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Illinois Brain Injury Victim Shuffled From Hospital to Hospital

The immense struggle of dealing with the consequences of an accident, such as a traumatic brain injury, is hard to appreciate until one actually has to go through it. Each Illinois brain injury attorney at our firm has been fortunate in being able to work with these families day in and day out to get a very real appreciation for their situation. It is understandable for those without personal experience in these matters to offer sympathy but fail to understand exactly how an entire family’s life is forever changed as a result. The injury itself is devastating, and the situation can be made even more difficult when medical errors, administrative delays, and other preventable problems are thrown into the mix.

For example, the Northwest Herald published a story this weekend highlighting the story of one local family dealing with the consequences of an Illinois brain injury. The victim in this case was traveling on his motorcycle last Easter from Marengo to Crystal Lake to spend the holiday with his family. Unfortunately, the man lost control of his motorcycle during the ride and was involved in a serious crash. He suffered a traumatic brain injury, and was essentially left “a shell” of the man he once was. The victim had a steady job, however, his employer did not offer health insurance. Suffering one of these injuries without insurance adds an immense stress to the family. The victim’s longtime girlfriend explained that once hospitals learn of his insurance situation they usually shuffle him out the door.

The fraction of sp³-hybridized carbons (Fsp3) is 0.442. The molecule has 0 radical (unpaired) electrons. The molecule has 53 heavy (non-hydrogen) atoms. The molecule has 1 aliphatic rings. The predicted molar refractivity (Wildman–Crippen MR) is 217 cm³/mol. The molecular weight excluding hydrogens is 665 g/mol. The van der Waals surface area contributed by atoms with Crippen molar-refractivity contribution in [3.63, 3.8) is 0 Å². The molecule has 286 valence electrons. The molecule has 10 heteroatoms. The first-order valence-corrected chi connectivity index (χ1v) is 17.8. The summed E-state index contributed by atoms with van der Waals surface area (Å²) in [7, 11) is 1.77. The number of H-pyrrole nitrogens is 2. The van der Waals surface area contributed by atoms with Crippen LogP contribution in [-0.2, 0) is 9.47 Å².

As we have frequently explained, new treatment methods have shown that brain injury victims can show remarkable recovery so long as they receive the right kind of care in a timely fashion. However, those without the resources to receive that care are often placed in tough situations. As the victim’s partner explained, “What really gets me is Public Act said they will feed and house him for life, but they won’t rehab him.”

Hospitals report that these parameters are essential, because the public financial situation is dire. Hospital administrators suggest that they are never paid as much in return as they actually spend on care from the government. Budget crises and delayed payments, they suggest, are only making things worse. As a result, patients like the victim in this case often get shuffled from hospital to hospital. In the last year alone, the man here has been to eight different hospitals, from the South Side of Chicago up to Wisconsin. Expectedly, being bounced from facility to facility means that the care he receives is sub-par. His girlfriend questioned, “I don’t understand why there is so much red tape and hoops that families have to jump through just to get the care they need.”

Heartbreakingly the family notes that when he was receiving therapy in his early days he was progressing and was able to walk and talk. However, as he began moving around to different facilities, he stopped receiving therapy. As a result, he deteriorated. He now can no longer talk or leave his bed. The family remains concerned that their loved one is not getting the care he needs in the crucial first year after the injury, when many of the biggest gains are made. They worry if he will never be able to recovery up to his potential as a result of the therapy problems.

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